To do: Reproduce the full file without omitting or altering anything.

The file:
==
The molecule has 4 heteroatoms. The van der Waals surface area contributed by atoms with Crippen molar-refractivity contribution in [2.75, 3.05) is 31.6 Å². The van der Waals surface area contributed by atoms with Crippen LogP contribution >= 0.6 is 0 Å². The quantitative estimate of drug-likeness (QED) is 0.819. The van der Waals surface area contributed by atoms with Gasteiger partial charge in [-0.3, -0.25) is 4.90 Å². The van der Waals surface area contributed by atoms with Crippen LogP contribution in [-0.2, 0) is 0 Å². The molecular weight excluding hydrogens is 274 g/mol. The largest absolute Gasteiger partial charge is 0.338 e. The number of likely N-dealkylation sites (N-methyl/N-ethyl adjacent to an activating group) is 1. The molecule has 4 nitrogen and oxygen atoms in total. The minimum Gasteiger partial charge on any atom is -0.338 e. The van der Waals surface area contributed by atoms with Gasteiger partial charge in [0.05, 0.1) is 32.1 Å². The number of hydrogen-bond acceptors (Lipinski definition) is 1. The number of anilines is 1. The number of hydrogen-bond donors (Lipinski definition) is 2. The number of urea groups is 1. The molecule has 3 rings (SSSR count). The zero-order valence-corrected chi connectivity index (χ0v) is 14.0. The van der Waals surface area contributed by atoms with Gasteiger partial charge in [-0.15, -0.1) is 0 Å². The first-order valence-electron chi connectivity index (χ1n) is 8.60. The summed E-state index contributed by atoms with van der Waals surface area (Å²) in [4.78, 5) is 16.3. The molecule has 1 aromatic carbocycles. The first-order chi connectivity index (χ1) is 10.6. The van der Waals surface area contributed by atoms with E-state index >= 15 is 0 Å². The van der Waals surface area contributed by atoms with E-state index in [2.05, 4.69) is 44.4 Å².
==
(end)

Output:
The molecule has 4 heteroatoms. The van der Waals surface area contributed by atoms with Crippen molar-refractivity contribution in [2.75, 3.05) is 31.6 Å². The van der Waals surface area contributed by atoms with Crippen LogP contribution >= 0.6 is 0 Å². The quantitative estimate of drug-likeness (QED) is 0.819. The van der Waals surface area contributed by atoms with Gasteiger partial charge in [-0.3, -0.25) is 4.90 Å². The van der Waals surface area contributed by atoms with Crippen LogP contribution in [-0.2, 0) is 0 Å². The molecular weight excluding hydrogens is 274 g/mol. The largest absolute Gasteiger partial charge is 0.338 e. The number of likely N-dealkylation sites (N-methyl/N-ethyl adjacent to an activating group) is 1. The molecule has 4 nitrogen and oxygen atoms in total. The minimum Gasteiger partial charge on any atom is -0.338 e. The van der Waals surface area contributed by atoms with Gasteiger partial charge in [0.05, 0.1) is 32.1 Å². The number of hydrogen-bond acceptors (Lipinski definition) is 1. The number of anilines is 1. The number of hydrogen-bond donors (Lipinski definition) is 2. The number of urea groups is 1. The molecule has 3 rings (SSSR count). The zero-order valence-corrected chi connectivity index (χ0v) is 14.0. The van der Waals surface area contributed by atoms with Gasteiger partial charge in [-0.15, -0.1) is 0 Å². The first-order valence-electron chi connectivity index (χ1n) is 8.60. The summed E-state index contributed by atoms with van der Waals surface area (Å²) in [4.78, 5) is 16.3. The molecule has 1 aromatic carbocycles. The first-order chi connectivity index (χ1) is 10.6. The van der Waals surface area contributed by atoms with E-state index >= 15 is 0 Å². The van der Waals surface area contributed by atoms with E-state index in [2.05, 4.69) is 44.4 Å².